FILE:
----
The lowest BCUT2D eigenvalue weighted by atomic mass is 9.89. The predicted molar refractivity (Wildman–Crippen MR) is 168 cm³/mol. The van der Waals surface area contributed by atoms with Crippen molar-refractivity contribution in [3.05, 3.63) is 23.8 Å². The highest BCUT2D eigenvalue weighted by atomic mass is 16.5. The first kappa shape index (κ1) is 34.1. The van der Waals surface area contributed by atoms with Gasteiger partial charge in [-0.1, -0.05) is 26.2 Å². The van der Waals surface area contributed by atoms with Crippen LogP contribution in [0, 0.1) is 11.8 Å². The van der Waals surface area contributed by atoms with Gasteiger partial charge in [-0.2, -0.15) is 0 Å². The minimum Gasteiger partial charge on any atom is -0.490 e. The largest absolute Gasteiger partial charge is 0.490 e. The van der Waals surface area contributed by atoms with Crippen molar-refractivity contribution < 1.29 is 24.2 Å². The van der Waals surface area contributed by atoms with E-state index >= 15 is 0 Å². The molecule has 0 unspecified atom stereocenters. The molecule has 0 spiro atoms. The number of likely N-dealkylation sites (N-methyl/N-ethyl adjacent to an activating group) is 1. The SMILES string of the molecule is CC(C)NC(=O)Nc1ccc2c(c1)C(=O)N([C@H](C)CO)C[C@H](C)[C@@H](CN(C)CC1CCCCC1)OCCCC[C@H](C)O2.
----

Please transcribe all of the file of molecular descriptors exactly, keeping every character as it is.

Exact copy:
The lowest BCUT2D eigenvalue weighted by atomic mass is 9.89. The predicted molar refractivity (Wildman–Crippen MR) is 168 cm³/mol. The van der Waals surface area contributed by atoms with Crippen molar-refractivity contribution in [3.05, 3.63) is 23.8 Å². The highest BCUT2D eigenvalue weighted by atomic mass is 16.5. The first kappa shape index (κ1) is 34.1. The van der Waals surface area contributed by atoms with Gasteiger partial charge in [-0.1, -0.05) is 26.2 Å². The van der Waals surface area contributed by atoms with Crippen LogP contribution in [0, 0.1) is 11.8 Å². The van der Waals surface area contributed by atoms with Gasteiger partial charge in [-0.2, -0.15) is 0 Å². The minimum Gasteiger partial charge on any atom is -0.490 e. The largest absolute Gasteiger partial charge is 0.490 e. The van der Waals surface area contributed by atoms with Crippen molar-refractivity contribution < 1.29 is 24.2 Å². The van der Waals surface area contributed by atoms with E-state index >= 15 is 0 Å². The molecule has 0 unspecified atom stereocenters. The molecule has 0 spiro atoms. The number of likely N-dealkylation sites (N-methyl/N-ethyl adjacent to an activating group) is 1. The SMILES string of the molecule is CC(C)NC(=O)Nc1ccc2c(c1)C(=O)N([C@H](C)CO)C[C@H](C)[C@@H](CN(C)CC1CCCCC1)OCCCC[C@H](C)O2.